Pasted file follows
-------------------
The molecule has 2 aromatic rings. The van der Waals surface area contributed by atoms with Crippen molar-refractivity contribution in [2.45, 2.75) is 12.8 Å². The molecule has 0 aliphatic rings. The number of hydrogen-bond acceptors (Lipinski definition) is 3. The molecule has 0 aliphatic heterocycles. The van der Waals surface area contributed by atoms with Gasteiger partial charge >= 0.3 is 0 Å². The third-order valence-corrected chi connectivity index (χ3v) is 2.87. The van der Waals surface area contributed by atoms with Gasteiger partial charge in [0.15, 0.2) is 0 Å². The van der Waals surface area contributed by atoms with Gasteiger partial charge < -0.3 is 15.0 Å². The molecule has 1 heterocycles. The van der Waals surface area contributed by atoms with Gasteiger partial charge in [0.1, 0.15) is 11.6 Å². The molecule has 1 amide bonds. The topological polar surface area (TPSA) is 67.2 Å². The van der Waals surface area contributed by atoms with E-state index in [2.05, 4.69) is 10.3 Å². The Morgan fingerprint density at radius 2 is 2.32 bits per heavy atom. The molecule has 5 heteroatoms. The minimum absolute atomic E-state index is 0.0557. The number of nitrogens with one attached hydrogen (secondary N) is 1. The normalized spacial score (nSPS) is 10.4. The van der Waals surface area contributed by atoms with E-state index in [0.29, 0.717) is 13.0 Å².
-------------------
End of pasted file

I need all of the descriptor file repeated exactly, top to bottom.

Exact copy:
The molecule has 2 aromatic rings. The van der Waals surface area contributed by atoms with Crippen molar-refractivity contribution in [2.45, 2.75) is 12.8 Å². The molecule has 0 aliphatic rings. The number of hydrogen-bond acceptors (Lipinski definition) is 3. The molecule has 0 aliphatic heterocycles. The van der Waals surface area contributed by atoms with Gasteiger partial charge >= 0.3 is 0 Å². The third-order valence-corrected chi connectivity index (χ3v) is 2.87. The van der Waals surface area contributed by atoms with Gasteiger partial charge in [0.15, 0.2) is 0 Å². The van der Waals surface area contributed by atoms with Gasteiger partial charge < -0.3 is 15.0 Å². The molecule has 1 heterocycles. The van der Waals surface area contributed by atoms with Gasteiger partial charge in [0.1, 0.15) is 11.6 Å². The molecule has 1 amide bonds. The topological polar surface area (TPSA) is 67.2 Å². The van der Waals surface area contributed by atoms with E-state index in [2.05, 4.69) is 10.3 Å². The Morgan fingerprint density at radius 2 is 2.32 bits per heavy atom. The molecule has 5 heteroatoms. The minimum absolute atomic E-state index is 0.0557. The number of nitrogens with one attached hydrogen (secondary N) is 1. The normalized spacial score (nSPS) is 10.4. The van der Waals surface area contributed by atoms with E-state index in [0.29, 0.717) is 13.0 Å².